When Zhang Xixi, a 25-year-old staffer at an online financial company in China’s southern province of Guangdong, decided last year to buy personal insurance for the first time, he was swamped with options.
Local insurers rushed to offer him products with attractive financial returns. In the end, he decided on a simpler, “more reliable” product sold by the unit of a U.S. life insurer.
Customers like Zhang are helping foreign insurers quickly gain market share in China, aided by a regulatory crackdown on short-term investments packaged as insurance that has hurt many of their local rivals.
The growth of China’s middle class and their rising wages have meant more people are looking for insurance, said Asia-focused AIA’s regional chief executive, John Cai, who leads the company in China and some Southeast Asian markets.
“We have the differentiated strategy by focussing on selling protection products … and we reaped the benefit of that,” he said, referring to a 60 percent jump last year in the Hong Kong-based company’s value of new business in China, up from a growth rate of 54 percent in 2016.
Foreign insurers, including AIA Group, Aviva and Prudential have been in China for decades, but their collective market share is still below 10 percent as a result of regulatory restrictions and limited awareness about insurance as coverage rather than an investment.
Current rules limit foreign holdings in Chinese insurance joint ventures to 50 percent. AIA is the only wholly owned foreign insurance firm in China as its operations were set up before the restrictions were introduced.
Beijing said last year it planned to lift the ownership cap to 51 percent for foreign insurance joint ventures in 2020 and remove the limit completely two years later, which would allow for further expansion.
Both Prudential and Aviva saw new business profit in China, a key measure of long-term profitability, more than double last year on the back of higher demand for traditional protection products.
Many foreign insurance companies are strengthening their presence in smaller cities, where insurance penetration – measured in terms of the value of premiums underwritten as a percentage of gross domestic product – is lower than the 3 percent of GDP figure for the country as a whole.
Insurance ownership in the United States runs at 7 percent of GDP and is at 10 percent in Britain and Japan. China’s relatively low rate and strong economic outlook is the biggest draw for foreign insurers.
That has led to a hiring binge: leading foreign insurers are looking to bring on up to 40 percent more front-line sales agents in China this year – twice the rate of recent years, executives and consultants said.
AIA, for example, had close to 35,000 agents at the end of last year compared with 15,000 in 2014, and Cai expects a similar hiring growth rate as the company expands into second- and third-tier cities.
The sector regulator in China is also likely to make it easier for foreign insurers to expand into new provinces, said a Beijing-based lawyer who works with the China Insurance Regulatory Commission.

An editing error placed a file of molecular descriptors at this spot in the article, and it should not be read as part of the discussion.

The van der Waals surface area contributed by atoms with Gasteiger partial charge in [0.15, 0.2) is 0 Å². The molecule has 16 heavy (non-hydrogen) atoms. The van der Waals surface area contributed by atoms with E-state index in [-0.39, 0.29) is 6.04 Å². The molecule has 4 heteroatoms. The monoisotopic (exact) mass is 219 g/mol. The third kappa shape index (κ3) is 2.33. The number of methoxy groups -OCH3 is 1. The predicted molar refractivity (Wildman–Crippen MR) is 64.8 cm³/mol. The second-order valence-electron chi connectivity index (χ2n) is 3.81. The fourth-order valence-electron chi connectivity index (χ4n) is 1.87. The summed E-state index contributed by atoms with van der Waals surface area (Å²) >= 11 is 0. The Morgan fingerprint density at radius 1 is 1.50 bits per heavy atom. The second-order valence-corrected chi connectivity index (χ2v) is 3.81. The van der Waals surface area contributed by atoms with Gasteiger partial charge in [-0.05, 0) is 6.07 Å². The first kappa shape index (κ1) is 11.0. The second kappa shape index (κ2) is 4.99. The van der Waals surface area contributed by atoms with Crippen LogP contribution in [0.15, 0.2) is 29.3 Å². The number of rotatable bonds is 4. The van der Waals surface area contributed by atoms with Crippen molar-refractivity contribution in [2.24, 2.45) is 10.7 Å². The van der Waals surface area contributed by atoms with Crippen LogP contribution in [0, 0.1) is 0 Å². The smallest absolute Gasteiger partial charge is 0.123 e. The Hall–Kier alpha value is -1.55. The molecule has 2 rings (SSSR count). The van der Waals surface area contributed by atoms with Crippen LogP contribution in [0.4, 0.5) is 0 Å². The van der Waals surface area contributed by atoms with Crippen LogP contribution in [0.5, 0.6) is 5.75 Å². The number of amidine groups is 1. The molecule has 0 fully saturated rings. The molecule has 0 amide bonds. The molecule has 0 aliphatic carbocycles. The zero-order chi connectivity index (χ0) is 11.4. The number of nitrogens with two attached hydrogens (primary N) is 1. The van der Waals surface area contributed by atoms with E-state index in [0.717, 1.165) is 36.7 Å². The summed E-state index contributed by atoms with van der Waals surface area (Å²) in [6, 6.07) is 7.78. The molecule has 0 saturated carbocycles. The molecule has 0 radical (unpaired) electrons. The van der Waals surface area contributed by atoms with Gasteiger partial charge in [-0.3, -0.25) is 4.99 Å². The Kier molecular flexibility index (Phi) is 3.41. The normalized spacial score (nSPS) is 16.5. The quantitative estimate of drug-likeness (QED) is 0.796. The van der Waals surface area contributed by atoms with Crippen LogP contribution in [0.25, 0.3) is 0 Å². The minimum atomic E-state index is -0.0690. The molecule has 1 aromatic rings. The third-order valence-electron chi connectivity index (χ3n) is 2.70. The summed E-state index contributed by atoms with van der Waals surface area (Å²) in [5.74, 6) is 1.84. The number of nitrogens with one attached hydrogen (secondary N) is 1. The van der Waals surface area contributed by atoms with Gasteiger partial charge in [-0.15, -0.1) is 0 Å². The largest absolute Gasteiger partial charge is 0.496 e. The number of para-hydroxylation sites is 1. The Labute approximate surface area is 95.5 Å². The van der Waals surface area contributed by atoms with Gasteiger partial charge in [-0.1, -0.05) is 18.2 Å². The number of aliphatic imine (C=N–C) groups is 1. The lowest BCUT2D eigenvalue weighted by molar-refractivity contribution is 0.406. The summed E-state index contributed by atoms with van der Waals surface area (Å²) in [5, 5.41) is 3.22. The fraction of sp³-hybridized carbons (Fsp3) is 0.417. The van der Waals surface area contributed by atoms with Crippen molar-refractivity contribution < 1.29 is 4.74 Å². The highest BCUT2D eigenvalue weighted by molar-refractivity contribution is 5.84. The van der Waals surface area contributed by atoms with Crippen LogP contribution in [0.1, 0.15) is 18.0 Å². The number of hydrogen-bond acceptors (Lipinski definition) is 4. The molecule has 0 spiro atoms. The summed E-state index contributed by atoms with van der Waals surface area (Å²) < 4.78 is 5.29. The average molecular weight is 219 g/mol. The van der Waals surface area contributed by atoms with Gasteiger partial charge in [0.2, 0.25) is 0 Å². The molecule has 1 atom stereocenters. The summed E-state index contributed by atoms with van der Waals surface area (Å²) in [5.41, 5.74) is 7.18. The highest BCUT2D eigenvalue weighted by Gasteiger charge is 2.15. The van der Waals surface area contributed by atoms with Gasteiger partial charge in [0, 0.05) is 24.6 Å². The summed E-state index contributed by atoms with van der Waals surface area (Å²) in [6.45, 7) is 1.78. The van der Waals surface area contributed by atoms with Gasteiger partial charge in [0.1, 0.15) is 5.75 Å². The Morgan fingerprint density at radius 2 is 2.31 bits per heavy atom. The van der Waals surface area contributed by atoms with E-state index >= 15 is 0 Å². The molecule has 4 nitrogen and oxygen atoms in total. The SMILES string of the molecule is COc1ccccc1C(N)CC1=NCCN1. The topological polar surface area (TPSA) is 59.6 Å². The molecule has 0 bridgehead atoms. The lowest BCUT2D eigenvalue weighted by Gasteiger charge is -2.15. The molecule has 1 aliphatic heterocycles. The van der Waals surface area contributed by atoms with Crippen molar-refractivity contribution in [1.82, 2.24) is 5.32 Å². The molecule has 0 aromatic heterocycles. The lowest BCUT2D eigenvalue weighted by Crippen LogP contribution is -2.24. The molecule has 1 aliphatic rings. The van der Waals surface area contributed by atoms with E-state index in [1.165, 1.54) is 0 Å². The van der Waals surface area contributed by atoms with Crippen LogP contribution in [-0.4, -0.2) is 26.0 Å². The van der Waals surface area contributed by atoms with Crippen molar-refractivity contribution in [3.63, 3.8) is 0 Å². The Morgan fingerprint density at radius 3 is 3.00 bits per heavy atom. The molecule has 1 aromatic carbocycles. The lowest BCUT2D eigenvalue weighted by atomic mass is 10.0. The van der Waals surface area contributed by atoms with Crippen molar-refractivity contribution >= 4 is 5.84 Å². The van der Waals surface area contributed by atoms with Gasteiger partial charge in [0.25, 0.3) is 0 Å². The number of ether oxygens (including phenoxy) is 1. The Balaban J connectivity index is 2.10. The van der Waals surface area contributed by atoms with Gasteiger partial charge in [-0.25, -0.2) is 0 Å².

Top Chinese firms such as China Life Insurance and Ping An Insurance Group remain dominant players on their home turf, collectively holding about 90 percent of the life insurance market.
But their industry is in the midst of a massive regulator-driven clean-up of the life insurance sector, the world’s No. 3 market, to limit risk to the financial system.
Last month, Beijing took control of Anbang after keeping it under the microscope over the past year or so for risky behavior.
As a result of those measures, Chinese insurance firms saw their net operating cash flow slump 65 percent in 2017, Reuters reported in January, citing data in a government memo. Assets held in universal life insurance funds dropped 50 percent.
Rating agency Fitch expects premium growth to remain low in 2018 as Chinese life insurers shift from short-term investment products to more complicated products with protection features favored by the regulator.
“We have traditionally focused on that business, certainly in the last three or four years, on health and protection products versus competing for savings or bank-type products,” said Prudential Group’s chief executive Mike Wells.
Enthused by a surge in demand, growing awareness and rising wealth in smaller Chinese cities such as Foshan, Taizhou and Xuzhou, insurers such as AIA and Prudential are stepping up their presence in those markets, executives said.
“From the growth rate you can tell the opportunity is there, the market is even less penetrated. However, the wealth effect and the average income is rising,” AIA’s Cai said, referring to the smaller Chinese cities. “So we do see similar success will be coming there.”
($1 = 6.3109 Chinese yuan renminbi)
(Reporting by Sumeet Chatterjee; additional reporting by Beijing Newsroom; Editing by Jennifer Hughes and Gerry Doyle)
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